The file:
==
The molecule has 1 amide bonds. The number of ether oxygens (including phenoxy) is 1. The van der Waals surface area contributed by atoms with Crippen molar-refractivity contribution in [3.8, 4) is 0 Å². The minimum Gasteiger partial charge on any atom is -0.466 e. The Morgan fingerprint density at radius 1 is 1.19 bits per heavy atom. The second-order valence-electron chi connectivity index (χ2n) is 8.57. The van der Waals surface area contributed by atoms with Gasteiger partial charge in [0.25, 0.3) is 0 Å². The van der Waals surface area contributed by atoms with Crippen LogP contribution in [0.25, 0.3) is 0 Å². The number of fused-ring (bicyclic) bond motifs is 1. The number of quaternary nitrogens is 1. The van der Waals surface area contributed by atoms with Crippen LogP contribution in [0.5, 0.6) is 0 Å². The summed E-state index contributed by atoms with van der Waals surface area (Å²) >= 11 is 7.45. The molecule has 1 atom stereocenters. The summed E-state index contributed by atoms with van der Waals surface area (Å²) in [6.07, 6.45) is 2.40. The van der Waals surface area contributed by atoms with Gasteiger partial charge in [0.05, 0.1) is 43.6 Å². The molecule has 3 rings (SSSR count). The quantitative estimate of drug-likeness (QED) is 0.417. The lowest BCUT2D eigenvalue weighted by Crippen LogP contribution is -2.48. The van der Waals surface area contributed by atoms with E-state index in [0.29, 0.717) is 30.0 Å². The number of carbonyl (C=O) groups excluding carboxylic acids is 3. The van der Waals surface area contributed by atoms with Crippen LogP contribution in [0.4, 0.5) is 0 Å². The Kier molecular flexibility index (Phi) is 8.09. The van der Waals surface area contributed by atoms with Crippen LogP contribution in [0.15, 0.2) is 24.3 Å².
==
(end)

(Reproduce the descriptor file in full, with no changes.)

The molecule has 1 amide bonds. The number of ether oxygens (including phenoxy) is 1. The van der Waals surface area contributed by atoms with Crippen molar-refractivity contribution in [3.8, 4) is 0 Å². The minimum Gasteiger partial charge on any atom is -0.466 e. The Morgan fingerprint density at radius 1 is 1.19 bits per heavy atom. The second-order valence-electron chi connectivity index (χ2n) is 8.57. The van der Waals surface area contributed by atoms with Gasteiger partial charge in [0.25, 0.3) is 0 Å². The van der Waals surface area contributed by atoms with Crippen LogP contribution in [0.25, 0.3) is 0 Å². The number of fused-ring (bicyclic) bond motifs is 1. The number of quaternary nitrogens is 1. The van der Waals surface area contributed by atoms with Crippen LogP contribution in [0.5, 0.6) is 0 Å². The summed E-state index contributed by atoms with van der Waals surface area (Å²) >= 11 is 7.45. The molecule has 1 atom stereocenters. The summed E-state index contributed by atoms with van der Waals surface area (Å²) in [6.07, 6.45) is 2.40. The van der Waals surface area contributed by atoms with Gasteiger partial charge in [0.05, 0.1) is 43.6 Å². The molecule has 3 rings (SSSR count). The quantitative estimate of drug-likeness (QED) is 0.417. The lowest BCUT2D eigenvalue weighted by Crippen LogP contribution is -2.48. The van der Waals surface area contributed by atoms with E-state index in [0.29, 0.717) is 30.0 Å². The number of carbonyl (C=O) groups excluding carboxylic acids is 3. The van der Waals surface area contributed by atoms with Crippen LogP contribution in [0.4, 0.5) is 0 Å². The Kier molecular flexibility index (Phi) is 8.09. The van der Waals surface area contributed by atoms with Crippen LogP contribution in [0.15, 0.2) is 24.3 Å².